Hello World, Goodbye Aachen (or how to travel 900 km on a 30 year old moped)
I handed in my master’s thesis, held my presentation, packed my things, met my friends, canceled my flat and ate some french fries at Kathys, 8 years of living in Aachen is enough. I have to get out.
I’ve put a lot of thought into whether I want to sell my baby in order to enlarge my travel funds. However, all the work I put into it and the fact that I would never get back what I once invested along with the prospect of having cheap and reliable means of transportation for the time after my journey lead me to the decision of keeping it. Since I cannot leave my Simson S51 – fabricated in 1986 – on the side of the road in Aachen, I decided to transfer it to my home town and put it in my mum’s basement. Doing a big tour with it has been on my list for quite some time now. In this post I am going to tell you how one can drive 900 km with 50 ccm³, 4 hp and a a lot of patience.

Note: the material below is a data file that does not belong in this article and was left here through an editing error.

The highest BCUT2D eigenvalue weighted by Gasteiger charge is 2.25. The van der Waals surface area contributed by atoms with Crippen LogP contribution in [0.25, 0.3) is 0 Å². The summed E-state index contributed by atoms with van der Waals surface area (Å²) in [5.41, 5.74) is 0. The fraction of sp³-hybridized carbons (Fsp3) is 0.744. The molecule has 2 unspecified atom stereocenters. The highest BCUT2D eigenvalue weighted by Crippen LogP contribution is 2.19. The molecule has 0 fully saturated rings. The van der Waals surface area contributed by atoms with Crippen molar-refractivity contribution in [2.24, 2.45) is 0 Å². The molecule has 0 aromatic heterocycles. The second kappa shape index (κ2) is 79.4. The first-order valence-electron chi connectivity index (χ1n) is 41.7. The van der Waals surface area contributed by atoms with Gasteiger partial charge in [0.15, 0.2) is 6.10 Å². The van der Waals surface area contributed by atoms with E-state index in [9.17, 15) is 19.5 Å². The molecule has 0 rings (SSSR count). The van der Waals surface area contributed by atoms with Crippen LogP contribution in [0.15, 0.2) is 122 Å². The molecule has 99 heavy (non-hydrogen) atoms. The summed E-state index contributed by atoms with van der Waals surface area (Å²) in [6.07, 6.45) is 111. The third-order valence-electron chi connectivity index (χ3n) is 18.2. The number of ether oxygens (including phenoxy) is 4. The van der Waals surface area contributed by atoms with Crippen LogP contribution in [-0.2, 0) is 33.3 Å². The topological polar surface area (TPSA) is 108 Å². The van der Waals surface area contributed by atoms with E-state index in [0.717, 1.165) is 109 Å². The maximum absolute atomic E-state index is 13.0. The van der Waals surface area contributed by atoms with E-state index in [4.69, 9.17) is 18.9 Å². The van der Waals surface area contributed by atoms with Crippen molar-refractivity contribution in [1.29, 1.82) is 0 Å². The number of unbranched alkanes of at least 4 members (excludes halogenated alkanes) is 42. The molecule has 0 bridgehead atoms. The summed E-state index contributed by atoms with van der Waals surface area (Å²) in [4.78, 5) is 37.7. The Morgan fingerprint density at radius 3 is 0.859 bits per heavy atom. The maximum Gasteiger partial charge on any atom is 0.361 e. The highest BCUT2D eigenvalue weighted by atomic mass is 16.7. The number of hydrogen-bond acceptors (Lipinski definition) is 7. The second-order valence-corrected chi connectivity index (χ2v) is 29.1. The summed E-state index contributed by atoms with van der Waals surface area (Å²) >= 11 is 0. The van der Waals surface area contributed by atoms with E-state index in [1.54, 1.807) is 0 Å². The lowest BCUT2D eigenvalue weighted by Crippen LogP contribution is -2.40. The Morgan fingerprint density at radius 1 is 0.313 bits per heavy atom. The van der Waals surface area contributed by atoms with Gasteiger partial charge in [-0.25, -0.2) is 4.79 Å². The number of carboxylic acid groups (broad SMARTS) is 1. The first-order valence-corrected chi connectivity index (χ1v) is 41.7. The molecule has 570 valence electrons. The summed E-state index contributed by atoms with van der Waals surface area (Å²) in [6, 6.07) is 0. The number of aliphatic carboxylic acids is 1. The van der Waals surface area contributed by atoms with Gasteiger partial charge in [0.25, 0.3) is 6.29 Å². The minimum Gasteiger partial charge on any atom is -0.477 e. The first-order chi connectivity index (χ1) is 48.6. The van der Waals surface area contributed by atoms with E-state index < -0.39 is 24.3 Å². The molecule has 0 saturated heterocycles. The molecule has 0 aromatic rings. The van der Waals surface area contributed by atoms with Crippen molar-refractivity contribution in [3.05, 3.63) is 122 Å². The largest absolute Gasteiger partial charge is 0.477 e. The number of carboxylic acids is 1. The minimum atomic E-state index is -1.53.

Day 1: Aachen – Luxemburg
My journey starts on a Saturday morning. With only 970 km since I completely dissasembled and restored it last year, the motor is still a virgin. Changing the motor oil and cleaning the carburetor are the two last acts of maintenance before going on my trip. Although it worked quite reliable in the last couple of months, I have a queasy feeling while thinking about the next days. But, I have an ADAC membership (road side assistance), all sorts of tools in my backpack, a lot of time and I am looking forward to this adventure.
It is quarter past 10 when I drive off. Nearly 200 km lie ahead of me. I didn’t even watch the weather forecast as I was scared of what I might see. It is a strange feeling to leave the town in which I have lived for the last 8 years on such a small moped. I am not even outside of Aachen when I realize that the acoustic navigation with my ear plugs could get relatively tricky.